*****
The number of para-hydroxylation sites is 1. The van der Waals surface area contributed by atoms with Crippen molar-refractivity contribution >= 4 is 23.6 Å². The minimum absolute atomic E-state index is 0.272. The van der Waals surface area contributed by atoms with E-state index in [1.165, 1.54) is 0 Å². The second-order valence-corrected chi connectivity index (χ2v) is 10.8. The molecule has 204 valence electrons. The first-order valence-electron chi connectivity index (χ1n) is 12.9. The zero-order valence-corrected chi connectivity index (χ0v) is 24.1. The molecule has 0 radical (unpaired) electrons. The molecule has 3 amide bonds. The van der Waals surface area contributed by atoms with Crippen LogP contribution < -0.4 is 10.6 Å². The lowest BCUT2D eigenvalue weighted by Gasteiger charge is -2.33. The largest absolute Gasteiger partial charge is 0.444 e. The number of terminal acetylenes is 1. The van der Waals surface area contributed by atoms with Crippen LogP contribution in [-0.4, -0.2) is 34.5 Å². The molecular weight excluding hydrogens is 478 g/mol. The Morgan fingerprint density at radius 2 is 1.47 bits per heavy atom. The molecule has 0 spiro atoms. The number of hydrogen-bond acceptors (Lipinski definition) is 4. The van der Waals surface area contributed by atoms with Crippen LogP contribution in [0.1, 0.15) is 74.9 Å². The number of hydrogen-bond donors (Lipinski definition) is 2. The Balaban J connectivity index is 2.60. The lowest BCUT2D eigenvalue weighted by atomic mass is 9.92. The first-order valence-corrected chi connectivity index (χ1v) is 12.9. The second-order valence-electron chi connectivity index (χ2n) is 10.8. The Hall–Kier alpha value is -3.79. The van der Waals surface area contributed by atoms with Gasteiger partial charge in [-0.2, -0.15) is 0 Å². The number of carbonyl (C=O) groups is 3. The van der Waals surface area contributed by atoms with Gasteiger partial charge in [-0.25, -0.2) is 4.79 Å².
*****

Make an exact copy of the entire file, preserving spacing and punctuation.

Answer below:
The number of para-hydroxylation sites is 1. The van der Waals surface area contributed by atoms with Crippen molar-refractivity contribution >= 4 is 23.6 Å². The minimum absolute atomic E-state index is 0.272. The van der Waals surface area contributed by atoms with E-state index in [1.165, 1.54) is 0 Å². The second-order valence-corrected chi connectivity index (χ2v) is 10.8. The molecule has 204 valence electrons. The first-order valence-electron chi connectivity index (χ1n) is 12.9. The zero-order valence-corrected chi connectivity index (χ0v) is 24.1. The molecule has 0 radical (unpaired) electrons. The molecule has 3 amide bonds. The van der Waals surface area contributed by atoms with Crippen LogP contribution < -0.4 is 10.6 Å². The lowest BCUT2D eigenvalue weighted by Gasteiger charge is -2.33. The largest absolute Gasteiger partial charge is 0.444 e. The number of terminal acetylenes is 1. The van der Waals surface area contributed by atoms with Crippen LogP contribution in [-0.4, -0.2) is 34.5 Å². The molecular weight excluding hydrogens is 478 g/mol. The Morgan fingerprint density at radius 2 is 1.47 bits per heavy atom. The molecule has 0 spiro atoms. The number of hydrogen-bond acceptors (Lipinski definition) is 4. The van der Waals surface area contributed by atoms with Crippen LogP contribution in [0.1, 0.15) is 74.9 Å². The number of hydrogen-bond donors (Lipinski definition) is 2. The Balaban J connectivity index is 2.60. The lowest BCUT2D eigenvalue weighted by atomic mass is 9.92. The first-order valence-corrected chi connectivity index (χ1v) is 12.9. The second-order valence-electron chi connectivity index (χ2n) is 10.8. The Hall–Kier alpha value is -3.79. The van der Waals surface area contributed by atoms with Gasteiger partial charge in [-0.2, -0.15) is 0 Å². The number of carbonyl (C=O) groups is 3. The van der Waals surface area contributed by atoms with Gasteiger partial charge in [-0.25, -0.2) is 4.79 Å².